Once configured and setup, one thing we did notice was that the device is not NCQ compatible. This results in some abnormally low random access high QD results. In order to provide an accurate representation of the performance of the device we compiled results from two setups with the device itself.
The first result will be performance with the HDD alone in the device. The second set of results will be with the SSD installed alongside the HDD in the device.
Lastly, we will test the results with the SSD alone, outside of the device. The main point of that will be to explore if we are losing any functionality of the SSD by using it in the device.
After the synthetic benchmarks are complete, we have compiled a few real world tests to show if these results equate to real world usage.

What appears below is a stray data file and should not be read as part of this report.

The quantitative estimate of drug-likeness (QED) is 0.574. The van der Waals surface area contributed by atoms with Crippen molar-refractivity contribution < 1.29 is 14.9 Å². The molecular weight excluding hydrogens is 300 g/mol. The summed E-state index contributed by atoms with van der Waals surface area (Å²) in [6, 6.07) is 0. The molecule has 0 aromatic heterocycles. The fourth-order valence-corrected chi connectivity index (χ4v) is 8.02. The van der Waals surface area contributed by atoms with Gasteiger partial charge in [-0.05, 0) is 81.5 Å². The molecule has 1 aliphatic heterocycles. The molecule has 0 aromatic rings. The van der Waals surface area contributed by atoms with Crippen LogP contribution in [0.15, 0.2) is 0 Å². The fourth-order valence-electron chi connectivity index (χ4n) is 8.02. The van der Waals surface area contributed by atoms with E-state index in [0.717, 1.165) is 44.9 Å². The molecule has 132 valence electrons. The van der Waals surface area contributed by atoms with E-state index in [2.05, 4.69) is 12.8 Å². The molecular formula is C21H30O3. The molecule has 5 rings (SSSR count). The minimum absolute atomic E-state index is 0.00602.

ATTO Disk Benchmark is the quickest and simplest method to determine transfer speeds and utilizes the same test methodology as manufacturers in arriving at performance results. It simply measures raw sequential transfer speeds for both read and write access at various transfer sizes, producing a very easily understood result. This benchmark is by far the industry standard for spot-on raw sequential throughput.
As we can see, the maximum read of the HDD alone is roughly 100 MB/s.
After installation of the SSD into the device with the HDD, the performance jumps immediately. Now the device is reading off of the SSD itself, and the performance shoots up to 225 MB/s!
Finally, we test the SSD alone, connected directly to the computer. It reads at 284 MB/s, so you can see a bit of speed is lost to the data duplication running in the background when installed together in the system.
Single HDD Performance
SSD Alone Performance
NEXT:IOmeter & WIN7 WEI
Page 5-IOmeter & WIN7 WEI
Page 6-Real World Testing